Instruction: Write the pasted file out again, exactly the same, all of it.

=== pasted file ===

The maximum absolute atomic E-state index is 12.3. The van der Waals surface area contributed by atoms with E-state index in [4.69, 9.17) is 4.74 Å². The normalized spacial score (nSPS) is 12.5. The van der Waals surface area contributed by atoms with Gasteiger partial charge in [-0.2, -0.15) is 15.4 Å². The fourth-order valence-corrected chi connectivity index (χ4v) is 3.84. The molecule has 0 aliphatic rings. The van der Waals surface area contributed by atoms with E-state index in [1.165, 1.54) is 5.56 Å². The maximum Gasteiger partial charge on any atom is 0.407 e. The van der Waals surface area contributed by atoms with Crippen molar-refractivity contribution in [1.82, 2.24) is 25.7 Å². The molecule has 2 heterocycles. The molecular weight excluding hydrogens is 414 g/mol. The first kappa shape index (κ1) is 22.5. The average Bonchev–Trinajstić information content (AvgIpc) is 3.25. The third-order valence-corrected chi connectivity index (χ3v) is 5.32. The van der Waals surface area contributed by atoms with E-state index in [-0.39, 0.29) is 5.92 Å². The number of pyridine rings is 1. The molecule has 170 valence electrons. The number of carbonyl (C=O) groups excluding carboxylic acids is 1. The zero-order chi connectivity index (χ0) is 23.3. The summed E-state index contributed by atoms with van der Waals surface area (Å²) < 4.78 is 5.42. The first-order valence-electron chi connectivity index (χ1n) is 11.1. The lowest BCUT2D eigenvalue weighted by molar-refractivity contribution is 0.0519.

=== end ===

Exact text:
The maximum absolute atomic E-state index is 12.3. The van der Waals surface area contributed by atoms with E-state index in [4.69, 9.17) is 4.74 Å². The normalized spacial score (nSPS) is 12.5. The van der Waals surface area contributed by atoms with Gasteiger partial charge in [-0.2, -0.15) is 15.4 Å². The fourth-order valence-corrected chi connectivity index (χ4v) is 3.84. The molecule has 0 aliphatic rings. The van der Waals surface area contributed by atoms with E-state index in [1.165, 1.54) is 5.56 Å². The maximum Gasteiger partial charge on any atom is 0.407 e. The van der Waals surface area contributed by atoms with Crippen molar-refractivity contribution in [1.82, 2.24) is 25.7 Å². The molecule has 2 heterocycles. The molecular weight excluding hydrogens is 414 g/mol. The first kappa shape index (κ1) is 22.5. The average Bonchev–Trinajstić information content (AvgIpc) is 3.25. The third-order valence-corrected chi connectivity index (χ3v) is 5.32. The van der Waals surface area contributed by atoms with E-state index in [-0.39, 0.29) is 5.92 Å². The number of pyridine rings is 1. The molecule has 170 valence electrons. The number of carbonyl (C=O) groups excluding carboxylic acids is 1. The zero-order chi connectivity index (χ0) is 23.3. The summed E-state index contributed by atoms with van der Waals surface area (Å²) < 4.78 is 5.42. The first-order valence-electron chi connectivity index (χ1n) is 11.1. The lowest BCUT2D eigenvalue weighted by molar-refractivity contribution is 0.0519.